With a fresh Oscar nod and a Sundance Film Festival Audience Award, 2023 is shaping up to be an exciting year for Catapult Film Fund. A longtime partner and stakeholder in MIF’s efforts to convene a robust network of documentary film funders, and a member of MIF since 2022, Catapult has gained a reputation for its work to support artists and their films in the earliest stages of development. Founded in 2010 by Lisa Kleiner Chanoff and Bonni Cohen, Catapult is among the first supporters on a project, and it stays with that project from its very early beginnings until it makes its way out into the world. In this Q&A, Catapult Co-Director and Senior Program Officer Megan Gelstein—who spoke at our film funder gathering adjacent to the Sundance Film Festival earlier this month—gives us a deeper look into Catapult’s strategy, lessons learned from playing the long game, and what the funding community should do more of to support nonfiction storytelling.
Nina Sachdev, Communications Director, Media Impact Funders: We know that getting films off the ground is incredibly difficult. But early stage work is your bread and butter. Tell us how you “catapult” nonfiction filmmakers into the world.
Megan Gelstein, Co-Director and Chief Program Officer, Catapult Film Fund: It’s true, early stage funding is our main area of focus. Catapult offers early funding and mentorship to propel non-fiction films forward. We support filmmakers with authentic voices who tell stories with integrity, creativity, a cinematic vision, and a strong perspective. We also serve as an early supporter and fearless champion of artful documentaries that inspire and engage audience members — films like “All That Breathes” (director Shaunak Sen), “Crip Camp” (directors Nicole Newnham and Jim LeBrecht), “In the Same Breath” (director Nanfu Wang) and “The Territory” (director Alex Pritz).
What makes us unique is that we’re small and nimble, and able to pivot quickly, which in many ways mirrors the experience and work of an independent filmmaker. At our best, the support we provide gives the filmmaker the feeling that they have a partner who is in their corner and advocating for them as they navigate the challenges of making an independent documentary film. We try to address what the film needs along the way, whether it’s fundraising strategy, or concrete advice about production, or building out their film team. And then once the film is on its journey, we do what we can to connect the filmmakers with other potential allies, whether they’re funders or distributors.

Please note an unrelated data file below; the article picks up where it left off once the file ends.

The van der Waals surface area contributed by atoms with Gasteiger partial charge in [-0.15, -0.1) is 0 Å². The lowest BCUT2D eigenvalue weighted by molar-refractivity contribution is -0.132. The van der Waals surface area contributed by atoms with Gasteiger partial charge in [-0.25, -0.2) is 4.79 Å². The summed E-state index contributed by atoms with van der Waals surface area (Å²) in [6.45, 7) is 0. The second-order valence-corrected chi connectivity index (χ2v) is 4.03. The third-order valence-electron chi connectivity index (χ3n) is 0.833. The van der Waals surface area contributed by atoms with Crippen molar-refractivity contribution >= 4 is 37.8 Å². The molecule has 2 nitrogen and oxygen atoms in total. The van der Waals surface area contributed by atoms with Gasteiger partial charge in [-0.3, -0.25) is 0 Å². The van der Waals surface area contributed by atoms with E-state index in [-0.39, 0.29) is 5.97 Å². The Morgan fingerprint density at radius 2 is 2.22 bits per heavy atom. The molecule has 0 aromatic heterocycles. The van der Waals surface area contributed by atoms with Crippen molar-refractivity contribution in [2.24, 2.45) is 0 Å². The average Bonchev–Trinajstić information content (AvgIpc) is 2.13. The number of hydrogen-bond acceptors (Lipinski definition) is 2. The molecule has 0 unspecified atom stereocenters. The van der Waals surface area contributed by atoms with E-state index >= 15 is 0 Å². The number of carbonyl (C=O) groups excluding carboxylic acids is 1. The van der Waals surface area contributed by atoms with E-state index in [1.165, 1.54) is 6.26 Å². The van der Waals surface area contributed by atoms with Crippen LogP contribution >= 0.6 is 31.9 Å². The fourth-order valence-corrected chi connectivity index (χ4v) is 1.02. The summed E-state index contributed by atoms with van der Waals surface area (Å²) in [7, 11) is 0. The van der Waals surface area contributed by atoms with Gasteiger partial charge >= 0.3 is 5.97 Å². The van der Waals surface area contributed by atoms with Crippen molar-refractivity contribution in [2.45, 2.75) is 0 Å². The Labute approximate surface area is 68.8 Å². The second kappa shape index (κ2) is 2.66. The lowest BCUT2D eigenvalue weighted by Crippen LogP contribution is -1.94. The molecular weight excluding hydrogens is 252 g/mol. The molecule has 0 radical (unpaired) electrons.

Nina: And Catapult has been supporting this work for 13 years, right? What are some of the key insights and learnings that have emerged from playing the long game? How has your approach changed over time?
Megan: Yes, it’s been 13 years, and we’re proud to have supported over more than 200 projects — and eight of them premiered at the 2023 Sundance Film Festival. And when Catapult was founded back in 2010 by Lisa Kleiner Chanoff and Bonni Cohen, the fundamental idea was to provide funding for documentaries at the earliest stages. At that time, there was very little support out there for films at this stage in their development—a lot of times filmmakers were approaching us before there was any proof of concept, sample, or trailer. So things have changed a bit, and now other funders are funding earlier and earlier—which is great—but still, not enough.
We’ve learned so much since we first started: sharpening our ability to pick the really special projects many years before they are complete. We have also refined our understanding of how to best to support filmmakers year over year. Specifically, one critical metric in evaluating a project at this very early stage is listening to the questions filmmakers are wrestling with (as opposed to the answers filmmakers are assuming they will find). The beginning is such an open exciting time, and we have found that the filmmaker who is asking the right questions about story and structure are the filmmakers who end up making uniquely special films.